|Situation after firing on T7. Smoke puffs on the engaged side indicate ships that fired this turn. Puffs on the unengaged side indicate unloaded guns from prior turns.|
In turn 8, the iniative order became key due to the Fire as She Bears (FASB) rule. The Dutch won the toss and the order of movement was as follows.
- The Dutch move their Flagship Zeven Provincien first. She attempted a FASB on the English tail ender Ruby before movement. This required a successful reload roll and then -2 penalty kn her dice, ut it was the only way she could fire before the English swept past her. She reloads and hits Ruby 4 times, causing a crew catastrophic hit. Zeven Provincien then moves her full distance forward. Ruby reloads and FASB before ZP moves out of arc, scoring 1 hit.
- The English move their flagship Royal Charles next, attempting a FASB on the Dutch tail-ender Noorderkwartier. However, she fails her reload and moves her full distance without firing. Noorderkwartier declines the possible FASB on Royal Charles.
- The Dutch move Speigel next (second in line behind the ZP). She could FASB but fans her reload. The English Monck declines the FASB on Speigel.
- The English move their second Royal Oak. She reloads and FASB on Geloof before movement, scoring 1 hit hit. Geloof declines the FASB in return.
- The remaining ship follow in line ahead without attempted FASBs.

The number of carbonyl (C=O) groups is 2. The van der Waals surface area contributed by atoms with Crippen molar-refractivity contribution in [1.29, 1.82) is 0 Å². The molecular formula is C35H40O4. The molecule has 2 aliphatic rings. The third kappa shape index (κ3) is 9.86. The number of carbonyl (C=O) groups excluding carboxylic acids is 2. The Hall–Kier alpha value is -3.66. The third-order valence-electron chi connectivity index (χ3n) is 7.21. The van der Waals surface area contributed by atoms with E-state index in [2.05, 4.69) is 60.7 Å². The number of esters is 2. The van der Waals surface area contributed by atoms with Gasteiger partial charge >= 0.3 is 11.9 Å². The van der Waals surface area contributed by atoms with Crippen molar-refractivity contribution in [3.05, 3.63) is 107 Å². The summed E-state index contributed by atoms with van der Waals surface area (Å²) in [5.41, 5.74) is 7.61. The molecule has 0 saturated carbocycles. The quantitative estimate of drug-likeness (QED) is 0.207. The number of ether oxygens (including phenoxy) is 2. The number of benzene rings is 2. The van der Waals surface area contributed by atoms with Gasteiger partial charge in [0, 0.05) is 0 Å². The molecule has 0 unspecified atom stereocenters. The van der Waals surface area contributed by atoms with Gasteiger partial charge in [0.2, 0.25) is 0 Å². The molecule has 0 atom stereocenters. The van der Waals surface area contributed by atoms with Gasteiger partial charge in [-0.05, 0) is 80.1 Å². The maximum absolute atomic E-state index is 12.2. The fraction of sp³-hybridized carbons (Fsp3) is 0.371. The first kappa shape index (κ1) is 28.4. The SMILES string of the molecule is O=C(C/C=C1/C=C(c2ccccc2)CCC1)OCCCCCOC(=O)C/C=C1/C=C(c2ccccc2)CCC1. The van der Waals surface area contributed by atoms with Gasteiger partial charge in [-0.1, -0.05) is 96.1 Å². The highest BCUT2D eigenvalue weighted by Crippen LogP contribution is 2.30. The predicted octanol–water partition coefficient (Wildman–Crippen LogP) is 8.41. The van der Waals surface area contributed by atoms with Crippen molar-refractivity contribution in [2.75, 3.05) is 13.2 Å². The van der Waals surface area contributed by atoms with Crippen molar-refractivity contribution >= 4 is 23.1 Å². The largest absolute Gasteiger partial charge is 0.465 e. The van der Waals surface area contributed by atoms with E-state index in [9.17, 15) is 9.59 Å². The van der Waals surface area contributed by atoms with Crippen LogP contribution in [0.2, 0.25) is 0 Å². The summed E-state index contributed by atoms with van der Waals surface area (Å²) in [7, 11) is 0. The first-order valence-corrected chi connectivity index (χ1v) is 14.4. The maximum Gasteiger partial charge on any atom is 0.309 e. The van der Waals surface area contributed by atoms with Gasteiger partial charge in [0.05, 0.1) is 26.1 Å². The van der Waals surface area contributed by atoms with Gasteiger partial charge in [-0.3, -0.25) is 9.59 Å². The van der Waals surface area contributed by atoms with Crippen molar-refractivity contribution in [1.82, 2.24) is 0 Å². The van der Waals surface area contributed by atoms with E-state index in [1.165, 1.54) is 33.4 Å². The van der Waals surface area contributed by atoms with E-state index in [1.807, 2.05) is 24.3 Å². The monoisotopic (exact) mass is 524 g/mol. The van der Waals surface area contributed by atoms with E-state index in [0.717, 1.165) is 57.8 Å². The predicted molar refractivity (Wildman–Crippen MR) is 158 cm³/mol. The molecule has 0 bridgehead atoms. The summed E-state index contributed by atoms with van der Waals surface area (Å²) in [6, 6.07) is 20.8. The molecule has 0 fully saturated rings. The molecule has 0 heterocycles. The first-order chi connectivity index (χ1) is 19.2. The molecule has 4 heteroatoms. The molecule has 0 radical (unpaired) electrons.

|After firing on T8. Puffs on engaged side show firing this turn. Royal Oak has two puffs due to her heavy guns.|
Turn 9 firing was on a FASB basis. Monck failed to reload but Noorderkwartier hit Monck once. Ruby hit Geloof twice but took one it in return. In the morale phases, Ruby got a "must retire" result.
On the 10th turn the fleets swept past each other without FASB and the English admiral takes stock. With his flagship worn and firing half dice and Ruby having to retire, he opts to retire with his squadron into safer waters. The Dutch have taken less damage but let them retire rather than risk uncharted shoals. This also made a convenient point to call it a day and figure where I'd messed up the rules.
Historically, typically the fleets came about and made another pass of one another. The course reversals were made from the front and took a long time. During the interval damaged ships attempted repairs, dropped out of line and/or retired home depending on the level of damage and the will of the captain and crew. Seamanship was generally very high on both sides but it takes a while to get a line of 30 plus ships to reverse course. James acheived the rare feat of a course reversal from the rear at Lowestoft which was quicker but took a high level of coordination and command control.